VIDEO: Nine Hikers Cited For Trespassing on Anniversary of Mother’s Day Tragedy
Officers from the DLNR Division of Conservation and Resources Enforcement (DOCARE) regularly patrol Sacred Falls State Park, though each Mother’s Day for the last 22-years, their efforts take on extra importance and meaning.
On Mother’s Day, May 9, 1999, eight people were killed and nearly three dozen were hurt when rocks tumbled down the waterfall’s steep cliffs. The victims were caught off-guard, as it’s impossible to predict when rockfalls will occur, not only at Sacred Falls, but at many of Hawai‘i’s highly sought-after waterfalls.
Just 10 days ago, two men were hurt when boulders unexpectedly landed in the pool below Lulumahu Falls in the restricted Honolulu Watershed Forest Reserve. One of the victims was taken to the hospital in critical condition.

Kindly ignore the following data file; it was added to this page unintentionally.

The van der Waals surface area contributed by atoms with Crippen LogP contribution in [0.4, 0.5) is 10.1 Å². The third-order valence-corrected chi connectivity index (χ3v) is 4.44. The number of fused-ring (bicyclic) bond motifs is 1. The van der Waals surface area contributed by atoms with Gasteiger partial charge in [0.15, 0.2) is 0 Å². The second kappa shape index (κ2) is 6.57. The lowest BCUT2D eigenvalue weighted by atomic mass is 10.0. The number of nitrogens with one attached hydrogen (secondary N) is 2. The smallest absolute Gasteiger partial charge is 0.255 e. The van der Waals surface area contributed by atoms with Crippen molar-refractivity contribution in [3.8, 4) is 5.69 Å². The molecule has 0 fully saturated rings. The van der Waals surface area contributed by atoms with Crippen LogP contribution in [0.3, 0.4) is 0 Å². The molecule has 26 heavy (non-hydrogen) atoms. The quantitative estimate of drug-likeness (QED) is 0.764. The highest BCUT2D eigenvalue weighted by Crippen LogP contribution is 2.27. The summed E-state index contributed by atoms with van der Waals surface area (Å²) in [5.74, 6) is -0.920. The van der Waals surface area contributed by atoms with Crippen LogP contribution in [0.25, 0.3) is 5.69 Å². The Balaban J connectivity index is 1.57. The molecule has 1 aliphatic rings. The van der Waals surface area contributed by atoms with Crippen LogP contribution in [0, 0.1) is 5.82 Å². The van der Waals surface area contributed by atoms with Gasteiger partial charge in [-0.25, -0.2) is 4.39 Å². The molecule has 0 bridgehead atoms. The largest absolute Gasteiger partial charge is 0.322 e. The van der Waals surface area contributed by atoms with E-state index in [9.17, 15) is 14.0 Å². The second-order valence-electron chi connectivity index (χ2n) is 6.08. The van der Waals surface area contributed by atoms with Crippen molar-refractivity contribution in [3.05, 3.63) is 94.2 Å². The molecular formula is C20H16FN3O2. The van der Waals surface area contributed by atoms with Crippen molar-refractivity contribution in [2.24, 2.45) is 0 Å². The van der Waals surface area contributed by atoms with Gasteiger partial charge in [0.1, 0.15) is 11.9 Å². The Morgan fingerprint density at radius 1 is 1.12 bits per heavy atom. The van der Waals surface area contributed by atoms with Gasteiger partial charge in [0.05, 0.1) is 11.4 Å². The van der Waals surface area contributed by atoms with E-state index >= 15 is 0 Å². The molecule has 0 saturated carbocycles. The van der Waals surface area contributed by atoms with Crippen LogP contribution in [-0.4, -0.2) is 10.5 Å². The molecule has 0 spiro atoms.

“Though Sacred Falls has signs everywhere, including numerous ones with a QR code connecting to a video, people still come, putting themselves at risk as well as the lives of emergency responders,” said DOCARE Chief Jason Redulla. “Sacred Falls State Park was closed for good reason after the 1999 tragedy. There is simply no way, for anyone, to accurately predict when rocks and boulders will fall. You are gambling with your life,” he added.
While most reputable social media sites, at the urging of DLNR, have removed mentions of and directions to Sacred Falls in recent years, typically each visit by DOCARE officers results in people getting cited.
Last year on the anniversary, one officer, who responded to the 1999 accident, noted that getting a ticket and a court date is a lot better than getting hurt or killed. He noted that numerous mothers lost their children in 1999 and some of the victims could have been raising their own families now.
The names, ages and hometowns of the nine people cited will be released when available, the DLNR said in a statement.